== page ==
Phil Castle, The Business Times
The monthly unemployment rate in Mesa County has dropped to its lowest level in nine years as hiring increases across a broader range of industry sectors.
While the labor force remains well below the peak levels of the boom that preceded the bust, other indicators reflect market improvement, said Curtis Englehart, director of the Mesa County Workforce Center in Grand Junction. “We’re seeing signs we’ve not seen since pre-recession.”
According to the latest estimates from the Colorado Department of Labor and Employment, the seasonally unadjusted unemployment rate in Mesa County fell six-tenths of a point to 3.2 percent in April.
The jobless rate has dropped more than two points over the last two months to the lowest level since the rate also stood at 3.2 percent in April 2008. In April 2016, the rate stood at 5.9 percent.
For April 2017, Mesa County payrolls increased 548 to 68,928. The number of people counted among those unsuccessfully looking for work fell 455 to 2,259. The overall labor force, which includes the employed and unemployed, edged up 93 to 71,187.
Over the past year, payrolls have grown 916 even as the ranks of the unemployed have decreased 1,974. The labor force has declined 1,058.
Englehart said the distinction between the latest jobless rate and the same rate nine years ago is the labor force was 10,000 larger then at nearly 81,000.
Given the boom in regional natural gas development that preceded downturns in energy production and the overall economy, it could be a long time before the labor force returns to that level, Englehart said. But there are other indications of improving conditions.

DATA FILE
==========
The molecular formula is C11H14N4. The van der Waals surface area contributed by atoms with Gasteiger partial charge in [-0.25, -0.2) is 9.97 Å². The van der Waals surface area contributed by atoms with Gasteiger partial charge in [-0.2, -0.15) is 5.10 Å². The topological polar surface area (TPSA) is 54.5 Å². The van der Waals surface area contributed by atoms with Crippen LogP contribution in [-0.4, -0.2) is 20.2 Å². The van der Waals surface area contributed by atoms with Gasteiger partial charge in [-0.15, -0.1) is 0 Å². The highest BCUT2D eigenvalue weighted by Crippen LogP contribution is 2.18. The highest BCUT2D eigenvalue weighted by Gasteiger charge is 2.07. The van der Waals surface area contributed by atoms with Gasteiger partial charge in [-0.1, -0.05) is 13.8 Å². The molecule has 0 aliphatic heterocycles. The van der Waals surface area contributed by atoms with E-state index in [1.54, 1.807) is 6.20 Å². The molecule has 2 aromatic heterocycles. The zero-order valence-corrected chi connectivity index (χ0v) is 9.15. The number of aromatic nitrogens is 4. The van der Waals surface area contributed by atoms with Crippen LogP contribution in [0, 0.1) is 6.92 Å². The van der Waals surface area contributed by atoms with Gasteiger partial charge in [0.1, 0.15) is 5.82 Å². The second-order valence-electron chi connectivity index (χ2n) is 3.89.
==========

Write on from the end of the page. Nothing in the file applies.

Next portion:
Labor demand as measured by the number of job orders posted at the Mesa County Workforce Center has increased, he said.
For April, 629 orders were posted, 293 of them for full-time positions. Compared to the same month last year, the number of job orders increased nearly 43 percent and the number of orders for full-time positions rose almost 61 percent, he said.
While labor demand remains strongest for openings in the health care sector, there’s been increasing demand for positions in sales, office and administrative support and transportation. There’s also been a pickup in the construction and extraction sectors, Englehart said. “It looks to be a little bit more diversified.”
Even as labor demand has increased, claims for unemployment insurance benefits have decreased, he said.
For April, 160 initial claims for unemployment benefits were filed in Mesa County. That’s down nearly 39 percent from the same month a year ago. For April 2017, there were 768 unemployment benefit recipients in Mesa County, that’s down almost 46 percent from the same month in 2016, he said.
Employers are generally more confident in filling job openings, some left vacant for years, as well as expanding operations. And they’re finding qualified applicants to hire, Englehart said.
That leads Englehart to believe the monthly unemployment rate will continue to trend downward, although there’s usually a spike between May and June attributed in part to high school and college graduates entering the workforce in search of summer jobs. “I think the positive trends will continue.”
For April, seasonally unadjusted unemployment rates also dropped in neighboring Western Colorado counties: down three-tenths of a point to 2.3 percent in Garfield County, down six-tenths of a point to 2.8 percent in Montrose County and down nine-tenths of a point to 3.2 percent in Delta County and 3.4 percent in Rio Blanco County.
The statewide seasonally adjusted jobless rate retreated another three-tenths of a point to 2.3 percent, the lowest level for the state since the statistical series began in 1976.
Nonfarm payrolls edged up 1,800 with gains in the leisure and hospitality and trade, transportation and utilities sector more than offsetting losses in the education and health services and construction sectors.
Over the past year, the statewide jobless rate has dropped a point as nonfarm payrolls have grown 45,700. The largest year-over-year gains occurred in the leisure and hospitality; trade, transportation and utilities; and professional and business services sectors.
The average workweek for employees on private, nonfarm payrolls has increased four-tenths of an hour to 33.6 hours. Average hourly earnings have increased 30 cents to $27.72.